NCSAM, under leadership from the National Cyber Security Alliance and the Cybersecurity and Infrastructure Agency, has focused its previous messages around a theme of 'Our Shared Responsibility.' This year, NCSAM moves to a new overarching theme, 'Own IT. Secure IT. Protect IT,' to help encourage personal accountability and proactive behavior in digital privacy, security best practices, common cyber threats and cybersecurity careers. NCSAM seeks to convey messages about online safety and identify opportunities for behavior change through this year's theme.
  • Own IT.
    • Never Click and Tell: staying safe on social media
    • Update Privacy Settings
    • Keep Tabs on Your Apps: best practices for device applications
  • Secure IT.
    • Shake Up Your Passphrase Protocol: create strong, unique passphrases
    • Double Your Login Protection: turn on multi-factor authentication
    • Shop Safe Online
    • Play Hard To Get With Strangers: how to spot and avoid phish
  • Protect IT.
    • If You Connect, You Must Protect: updating to the latest security software, web browser and operating systems
    • Stay Protected While Connected: Wi-Fi safety
    • If You Collect It, Protect It: keeping customer/consumer data and information safe
Your community can get involved in NCSAM through social media and by taking action on campus.
  • Follow the National Cyber Security Alliance on Twitter, Facebook, YouTube, and LinkedIn to receive the latest online safety news and resource. Share and RT this information with others.
  • Post online safety tips and reminders about NCSAM on your social media networks. Use the hashtags #BeCyberSmart and #CyberAware.
  • Download and share sample social media posts leading up to and throughout the month on social media - download and share them all or customize them to your needs and interests!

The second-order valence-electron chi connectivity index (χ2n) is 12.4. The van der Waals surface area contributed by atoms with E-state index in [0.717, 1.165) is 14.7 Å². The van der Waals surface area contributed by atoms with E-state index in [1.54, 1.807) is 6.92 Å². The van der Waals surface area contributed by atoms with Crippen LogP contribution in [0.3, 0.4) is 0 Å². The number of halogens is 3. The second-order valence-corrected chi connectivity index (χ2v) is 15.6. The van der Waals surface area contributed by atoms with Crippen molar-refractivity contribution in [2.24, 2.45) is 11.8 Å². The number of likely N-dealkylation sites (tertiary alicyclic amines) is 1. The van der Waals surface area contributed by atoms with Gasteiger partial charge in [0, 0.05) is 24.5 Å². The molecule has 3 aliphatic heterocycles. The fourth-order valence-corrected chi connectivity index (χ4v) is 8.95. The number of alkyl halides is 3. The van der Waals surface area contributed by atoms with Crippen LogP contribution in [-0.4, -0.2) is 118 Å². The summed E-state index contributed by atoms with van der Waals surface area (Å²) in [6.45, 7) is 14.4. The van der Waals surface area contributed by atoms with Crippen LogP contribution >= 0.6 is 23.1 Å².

• Become a NCSAM Champion  and show your organization or campus' official involvement in the month. It's free and simple to sign up.
  • Post the NCSAM logo to your campus' external or internal website. You can link to the NCSAM "About" page to provide more info.
  • Host a training for campus faculty and staff on cybersecurity. Check out ESET's free cybersecurity awareness training as a great resource.
  • Host a poster/video content for students in which participants create informative online safety resources. Display the winning entries at school or share them with your community.
If you're still looking for ways to get started, view the webinar, How to Get Involved in National Cybersecurity Awareness Month 2019. The official NCSAM toolkit (PDF) is also available from the Department of Homeland Security's National Initiative for Cybersecurity Careers and Studies. Additional resources, including targeted campaigns, tip sheets, videos, and memes can be found from STOP.THINK. CONNECT.

Professional Development Opportunities

Title: Active Shooter Preparedness In Today's World 
Organization: Allied Universal 
Date: October 8, 2019   
Location: Online  
Fee: Free  
Title: The 2019 College Inclusion Summit
Organization: Student Affairs Administrators in Higher Education (NASPA) and College Autism Network 
Dates: October 23-25, 2019 
Location: Nashville, TN  
Fee: Registration Fee 
Title: Building and Sustaining a Culture of Compliance and Ethics (Fall CLE Workshop)  
Organization: National Association of College and University Attorneys 
Dates: November 13-15, 2019 
Location: Emmitsburg, MD 
Fee: Registration Fee 
For additional trainings and events, access our searchable online calendar

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This project was supported by Grant No. 2013-MU-BX-K011 awarded by the Bureau of Justice Assistance. The Bureau of Justice Assistance is a component of the Office of Justice Programs, which also includes the Bureau of Justice Statistics, the National Institute of Justice, the Office of Juvenile Justice and Delinquency Prevention, the Office for Victims of Crime, and the Office of Sex Offender Sentencing, Monitoring, Apprehending, Registering, and Tracking. Points of view or opinions in this document are those of author and do not necessarily represent the official position or policies of the US Department of Justice.